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  • Court’s Ruling on Emissions Benefits Polluters

    The "generation shifting" approach, which the Supreme Court said the EPA did not have, is "environmentally effective, economically efficient, and supported by power companies", said Dena Adler, a research scholar at the Institute for Policy Integrity at New York University's School of Law. "While this is an unwelcome and unnecessary setback for addressing the urgent climate crisis, EPA still retains the authority, and an obligation, to limit greenhouse gas emissions, including from the power sector," she told China Daily.

  • What Climate Rules Are OK? No One Knows

    The "major questions" doctrine is an attempt to rein in what the court sees as regulatory overreach. The problem is the court has yet to define exactly what counts as a major question, said Richard Revesz, an environmental professor at New York University Law School. "They presented the doctrine in a kind of amorphous and unbounded way," he said. "And we just don't know what this means for the next EPA regulation or the next regulation by any other agency."

  • What the Supreme Court Ruled the EPA Can and Can’t Do

    Following the West Virginia v. EPA ruling last Thursday, the agency “still has a number of pathways to do its job to protect public health and the environment, including by limiting greenhouse gas emissions from power plants,” Dena Adler, a research scholar at New York University’s Institute for Policy Integrity, told The Hill in an email. But she and other sources agreed there are important limitations now for the EPA that weren’t there before. The ruling specifically applies to the EPA’s 2015 Clean Power Plan, which had a goal of so-called generation-shifting, or accelerating the shift from coal-fired power to renewable energy and natural gas.“That’s a significant constraint, because it was the EPA’s first choice for a reason,” said Jack Lienke, regulatory policy director at the Institute for Policy Integrity. “It reflects how the power grid actually operates and the fact that electricity is fungible.” 

  • EPA Retains Tools to Cut Power Sector GHG Emissions Despite Supreme Court Curbing Its Authority: Attorneys

    “While this is a setback for addressing the climate crisis, EPA still retains the authority, and an obligation, to limit greenhouse gas emissions, including from the power sector,” Adler said in an email. Besides increasing the efficiency of power plants through heat rate improvements, the EPA can look to other ways to lower carbon emissions such as co-firing with low-carbon fuels and carbon capture and sequestration, according to Adler.

  • Supreme Court Restricts EPA’s Ability to Go Big on Climate

     Adler warned that the case could be the “canary in the regulatory coal mine” because the court relied on the little-used “major questions doctrine” to reach its conclusion that EPA had veered beyond its congressionally approved instructions. Adler warned that applying the major questions legal theory more broadly — as conservative judges on the court have increasingly done to block regulatory initiatives — “will create more uncertainty for agencies and the entities that they regulate.”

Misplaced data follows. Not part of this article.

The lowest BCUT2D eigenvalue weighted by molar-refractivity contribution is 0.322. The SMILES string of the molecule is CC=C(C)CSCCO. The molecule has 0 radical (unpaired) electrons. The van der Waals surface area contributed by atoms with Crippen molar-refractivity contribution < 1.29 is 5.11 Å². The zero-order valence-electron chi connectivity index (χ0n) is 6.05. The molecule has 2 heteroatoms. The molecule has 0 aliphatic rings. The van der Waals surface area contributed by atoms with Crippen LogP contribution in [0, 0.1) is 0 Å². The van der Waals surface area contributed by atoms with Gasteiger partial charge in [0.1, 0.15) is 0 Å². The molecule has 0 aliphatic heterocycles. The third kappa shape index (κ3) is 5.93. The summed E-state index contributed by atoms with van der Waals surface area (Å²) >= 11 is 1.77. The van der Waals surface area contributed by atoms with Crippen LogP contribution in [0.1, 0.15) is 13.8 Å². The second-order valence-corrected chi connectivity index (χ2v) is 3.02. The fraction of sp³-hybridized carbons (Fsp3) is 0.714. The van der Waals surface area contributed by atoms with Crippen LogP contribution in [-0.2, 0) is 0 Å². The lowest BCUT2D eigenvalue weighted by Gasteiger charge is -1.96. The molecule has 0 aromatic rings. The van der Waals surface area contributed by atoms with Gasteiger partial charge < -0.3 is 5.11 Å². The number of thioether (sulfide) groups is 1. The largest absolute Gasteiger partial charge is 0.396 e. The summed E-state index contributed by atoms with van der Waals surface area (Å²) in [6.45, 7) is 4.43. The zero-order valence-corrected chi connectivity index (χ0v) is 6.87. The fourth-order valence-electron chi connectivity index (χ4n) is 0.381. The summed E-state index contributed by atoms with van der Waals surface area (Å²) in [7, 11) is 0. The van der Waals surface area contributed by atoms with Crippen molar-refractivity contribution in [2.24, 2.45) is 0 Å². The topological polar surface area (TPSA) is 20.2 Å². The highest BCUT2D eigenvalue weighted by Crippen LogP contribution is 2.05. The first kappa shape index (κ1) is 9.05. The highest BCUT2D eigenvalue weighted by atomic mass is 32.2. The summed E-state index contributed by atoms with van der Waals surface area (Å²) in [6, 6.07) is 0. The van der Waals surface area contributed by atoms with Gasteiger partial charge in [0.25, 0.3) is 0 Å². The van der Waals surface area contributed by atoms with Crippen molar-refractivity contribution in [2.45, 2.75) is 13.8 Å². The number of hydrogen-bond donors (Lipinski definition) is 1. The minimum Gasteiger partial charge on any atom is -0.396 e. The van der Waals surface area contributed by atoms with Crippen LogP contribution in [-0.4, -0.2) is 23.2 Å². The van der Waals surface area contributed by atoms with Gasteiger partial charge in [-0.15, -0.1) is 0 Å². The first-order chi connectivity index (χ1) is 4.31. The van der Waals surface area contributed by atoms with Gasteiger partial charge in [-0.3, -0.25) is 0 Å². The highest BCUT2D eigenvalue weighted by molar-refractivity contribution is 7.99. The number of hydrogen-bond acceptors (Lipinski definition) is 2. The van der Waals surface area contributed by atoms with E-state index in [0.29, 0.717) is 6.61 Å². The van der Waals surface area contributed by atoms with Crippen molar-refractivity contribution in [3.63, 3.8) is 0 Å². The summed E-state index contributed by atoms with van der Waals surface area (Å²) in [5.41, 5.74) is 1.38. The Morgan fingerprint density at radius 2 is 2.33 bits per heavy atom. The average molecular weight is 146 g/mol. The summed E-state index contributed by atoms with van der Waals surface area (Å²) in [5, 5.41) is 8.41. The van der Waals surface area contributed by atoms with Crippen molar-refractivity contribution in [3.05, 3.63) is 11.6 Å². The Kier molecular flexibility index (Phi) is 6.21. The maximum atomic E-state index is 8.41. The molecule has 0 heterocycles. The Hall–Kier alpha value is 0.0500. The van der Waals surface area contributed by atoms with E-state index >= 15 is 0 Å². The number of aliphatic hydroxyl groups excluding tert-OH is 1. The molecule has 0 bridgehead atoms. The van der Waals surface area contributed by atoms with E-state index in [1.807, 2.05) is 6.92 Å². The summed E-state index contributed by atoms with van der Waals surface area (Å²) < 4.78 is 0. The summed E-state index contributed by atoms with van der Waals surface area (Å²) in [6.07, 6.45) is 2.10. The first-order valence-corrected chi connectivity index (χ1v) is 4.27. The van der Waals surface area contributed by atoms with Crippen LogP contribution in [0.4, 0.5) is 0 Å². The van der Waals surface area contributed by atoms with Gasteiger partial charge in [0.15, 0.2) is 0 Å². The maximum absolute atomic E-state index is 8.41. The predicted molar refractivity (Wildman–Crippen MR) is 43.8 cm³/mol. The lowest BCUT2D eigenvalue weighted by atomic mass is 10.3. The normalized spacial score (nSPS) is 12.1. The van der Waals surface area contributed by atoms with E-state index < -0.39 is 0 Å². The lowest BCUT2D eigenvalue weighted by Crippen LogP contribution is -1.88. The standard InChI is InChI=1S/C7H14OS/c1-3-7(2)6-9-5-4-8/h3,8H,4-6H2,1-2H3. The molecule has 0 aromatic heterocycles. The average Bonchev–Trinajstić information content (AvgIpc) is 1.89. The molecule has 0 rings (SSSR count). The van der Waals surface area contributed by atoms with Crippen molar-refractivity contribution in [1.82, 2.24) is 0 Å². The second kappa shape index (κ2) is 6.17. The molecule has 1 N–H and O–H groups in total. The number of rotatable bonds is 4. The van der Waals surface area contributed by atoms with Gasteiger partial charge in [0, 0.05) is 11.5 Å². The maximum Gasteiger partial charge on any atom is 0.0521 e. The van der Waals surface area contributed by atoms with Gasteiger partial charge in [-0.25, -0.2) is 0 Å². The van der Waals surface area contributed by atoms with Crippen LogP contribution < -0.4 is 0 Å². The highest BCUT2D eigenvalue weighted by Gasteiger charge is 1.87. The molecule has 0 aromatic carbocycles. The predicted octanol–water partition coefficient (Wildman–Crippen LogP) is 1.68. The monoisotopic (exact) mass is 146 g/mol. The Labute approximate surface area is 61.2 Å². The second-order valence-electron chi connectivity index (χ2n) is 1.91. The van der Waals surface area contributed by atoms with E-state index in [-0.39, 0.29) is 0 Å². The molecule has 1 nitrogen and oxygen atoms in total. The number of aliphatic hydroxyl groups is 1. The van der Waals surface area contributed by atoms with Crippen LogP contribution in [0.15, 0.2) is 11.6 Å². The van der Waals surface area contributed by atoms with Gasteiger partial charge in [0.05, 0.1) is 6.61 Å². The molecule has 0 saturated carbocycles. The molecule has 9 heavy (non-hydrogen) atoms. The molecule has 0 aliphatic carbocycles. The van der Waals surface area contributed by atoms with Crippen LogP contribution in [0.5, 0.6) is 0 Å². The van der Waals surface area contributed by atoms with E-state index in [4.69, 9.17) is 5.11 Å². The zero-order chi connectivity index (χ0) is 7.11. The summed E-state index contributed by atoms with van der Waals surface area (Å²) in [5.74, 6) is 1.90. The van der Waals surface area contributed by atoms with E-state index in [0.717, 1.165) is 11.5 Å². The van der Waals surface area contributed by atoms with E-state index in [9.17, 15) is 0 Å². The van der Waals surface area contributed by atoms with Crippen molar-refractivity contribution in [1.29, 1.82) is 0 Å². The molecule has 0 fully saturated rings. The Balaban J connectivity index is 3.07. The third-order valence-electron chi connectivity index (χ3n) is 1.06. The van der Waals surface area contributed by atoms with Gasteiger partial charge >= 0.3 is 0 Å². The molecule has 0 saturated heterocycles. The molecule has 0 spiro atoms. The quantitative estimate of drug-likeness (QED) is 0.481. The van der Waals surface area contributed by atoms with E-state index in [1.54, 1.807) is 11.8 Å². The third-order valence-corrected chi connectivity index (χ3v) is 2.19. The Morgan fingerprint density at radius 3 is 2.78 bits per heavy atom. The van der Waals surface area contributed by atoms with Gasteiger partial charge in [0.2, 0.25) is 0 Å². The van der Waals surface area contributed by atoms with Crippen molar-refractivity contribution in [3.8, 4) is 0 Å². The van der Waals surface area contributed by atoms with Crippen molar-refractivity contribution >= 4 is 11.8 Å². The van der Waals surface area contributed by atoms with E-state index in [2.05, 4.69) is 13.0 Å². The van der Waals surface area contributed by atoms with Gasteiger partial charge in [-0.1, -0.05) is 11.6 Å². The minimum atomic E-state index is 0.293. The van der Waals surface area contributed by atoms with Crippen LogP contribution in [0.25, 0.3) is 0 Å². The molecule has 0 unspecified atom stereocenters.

• Climate Body Blow

    The Supreme Court's 6-3 decision in West Virginia v. EPA may not be the worst outcome environmental advocates feared, but it is a major blow to the Biden administration's efforts to reduce the severity of human-caused global warming. "While environmental advocates have much to criticize in the outcome of this case, it is noteworthy that the majority opinion did not challenge the EPA's authority to regulate greenhouse gases in the first place", Richard Revesz, a professor at NYU Law School, said in a statement.

  • U.S. Supreme Court Deals Blow to Climate Change Fight

    Speaking of the West Virginia v. EPA ruling, Richard Revesz said, "It's basically turning on its head decades of accepted law involving the relationship between congress and administrative agencies."

  • Climate Activists Poised To Shift Focus To States, Businesses After EPA Ruling

    Dueling sentiments defined the day for climate activists, investors and lawyers as they reacted to the Supreme Court’s decision in West Virginia v. EPA. “EPA still has tools to work with. EPA is still going to do the work of regulating greenhouse gas emissions from power plants,” said Jack Lienke. “It’s frustrating ... but the game isn’t over.” 

  • What’s Left in Biden’s Climate Toolbox?

    "The EPA still has a number of pathways to do its job to protect public health and the environment," said Dena Adler, a research scholar at New York University School of Law, noting that "Congress wrote the Clean Air Act to broadly protect public health."

  • What Does the New US Supreme Court Ruling Mean for Carbon Emissions?

    On 30 June, the US Supreme Court issued a ruling that could set back efforts to reduce greenhouse gas emissions and limit the ability of the Environmental Protection Agency (EPA) to regulate other environmental issues. It could be a “canary in the coal mine” for how this court will interpret agencies’ authority to use their expertise, says Dena Adler at New York University School of Law.